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3 hours ago, billiken_roy said:

There is nothing in this good for the midmajors like a saint louis university.   Everything in this imo will give a huge advantage to the blue blood and big public school budgets.   Someone show me where i am wrong.

That said no doubt it is a huge plus for the athletes.

It's a huge plus for the revenue generating athletes in football and basketball. Seems like a negative for the vast majority of other athletes as funding to pay the players will come from the non-revenue sports budgets. I'd expect all but the largest programs to cut as many non-revenue sports as possible. Some of that already started with COVID and this will likely accelerate it. 

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I know that there is no holding on direct compensation of players, but there is an immense amount of dicta which can be used in a future case. Couple of bits from the opinion:

Nowhere else in America can businesses get away with agreeing not to pay their workers a fair market rate on the theory that their product is defined by not paying their workers a fair market rate. And under ordinary principles of antitrust law, it is not evident why college sports should be any different.

 

In my view, that argument is circular and unpersuasive. The NCAA couches its arguments for not paying student athletes in innocuous labels. But the labels cannot disguise the reality: The NCAA’s business model would be flatly il- legal in almost any other industry in America. All of the restaurants in a region cannot come together to cut cooks’ wages on the theory that “customers prefer” to eat food from low-paid cooks.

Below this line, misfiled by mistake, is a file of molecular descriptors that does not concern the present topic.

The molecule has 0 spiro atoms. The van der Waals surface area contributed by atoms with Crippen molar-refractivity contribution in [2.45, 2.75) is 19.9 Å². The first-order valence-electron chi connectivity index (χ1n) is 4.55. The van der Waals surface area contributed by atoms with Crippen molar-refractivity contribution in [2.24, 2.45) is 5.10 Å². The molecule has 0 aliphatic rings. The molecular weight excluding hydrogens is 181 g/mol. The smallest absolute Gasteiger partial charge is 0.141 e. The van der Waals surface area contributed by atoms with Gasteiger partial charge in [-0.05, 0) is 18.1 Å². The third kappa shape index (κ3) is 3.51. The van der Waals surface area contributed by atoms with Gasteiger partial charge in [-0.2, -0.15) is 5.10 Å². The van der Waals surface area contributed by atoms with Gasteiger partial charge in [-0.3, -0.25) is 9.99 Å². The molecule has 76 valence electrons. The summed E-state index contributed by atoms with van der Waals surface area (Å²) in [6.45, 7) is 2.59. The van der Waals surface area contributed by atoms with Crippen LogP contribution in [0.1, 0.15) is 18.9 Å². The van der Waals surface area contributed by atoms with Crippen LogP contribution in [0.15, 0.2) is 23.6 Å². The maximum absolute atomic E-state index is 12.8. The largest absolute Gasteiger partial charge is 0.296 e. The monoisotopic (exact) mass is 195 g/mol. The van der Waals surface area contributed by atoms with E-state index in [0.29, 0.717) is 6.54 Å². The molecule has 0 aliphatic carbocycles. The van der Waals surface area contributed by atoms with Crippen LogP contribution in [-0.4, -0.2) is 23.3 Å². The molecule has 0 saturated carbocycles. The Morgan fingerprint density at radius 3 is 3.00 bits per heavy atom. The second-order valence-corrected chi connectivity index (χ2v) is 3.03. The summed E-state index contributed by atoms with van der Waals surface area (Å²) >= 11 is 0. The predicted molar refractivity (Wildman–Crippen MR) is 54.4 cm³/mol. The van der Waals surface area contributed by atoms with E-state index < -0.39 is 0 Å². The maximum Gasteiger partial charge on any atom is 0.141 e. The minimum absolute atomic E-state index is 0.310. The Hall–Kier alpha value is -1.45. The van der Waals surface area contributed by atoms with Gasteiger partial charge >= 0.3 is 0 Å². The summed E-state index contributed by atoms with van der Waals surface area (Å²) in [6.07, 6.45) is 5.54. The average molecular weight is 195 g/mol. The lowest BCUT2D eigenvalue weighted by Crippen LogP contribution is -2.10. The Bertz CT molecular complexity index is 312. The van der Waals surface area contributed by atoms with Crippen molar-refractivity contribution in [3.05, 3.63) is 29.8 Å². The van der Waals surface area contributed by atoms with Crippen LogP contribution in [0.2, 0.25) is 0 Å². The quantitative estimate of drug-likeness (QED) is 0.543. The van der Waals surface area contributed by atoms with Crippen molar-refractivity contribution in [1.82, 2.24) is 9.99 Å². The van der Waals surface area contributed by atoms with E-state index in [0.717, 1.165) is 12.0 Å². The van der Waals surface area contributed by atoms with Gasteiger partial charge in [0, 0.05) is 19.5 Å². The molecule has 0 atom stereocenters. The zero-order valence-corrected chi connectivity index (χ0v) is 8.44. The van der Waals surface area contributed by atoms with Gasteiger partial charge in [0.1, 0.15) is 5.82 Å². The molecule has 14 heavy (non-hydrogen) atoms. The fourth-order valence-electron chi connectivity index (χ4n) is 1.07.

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3 minutes ago, kshoe said:

It's a huge plus for the revenue generating athletes in football and basketball. Seems like a negative for the vast majority of other athletes as funding to pay the players will come from the non-revenue sports budgets. I'd expect all but the largest programs to cut as many non-revenue sports as possible. Some of that already started with COVID and this will likely accelerate it. 

I think the only people that will suffer wage cuts will be the coaches and the AD. I mean, if you have to pay 5 star basketball players, then do you really need to pay the coach more than $300k?

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this all the more reason the ncaa needs to make policing the schools all about academics.   hardcore rules and policing of academics.   no pretend students anymore.  pay away but they will be students.  the scotus cant argue that they are schools first.  

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Just now, billiken_roy said:

this all the more reason the ncaa needs to make policing the schools all about academics.   hardcore rules and policing of academics.   no pretend students anymore.  pay away but they will be students.  the scotus cant argue that they are schools first.  

You're right Roy, but the academic problem is much broader than athletes. Most colleges/universities "sold out" long ago, sacrificing the value of their diploma in the process.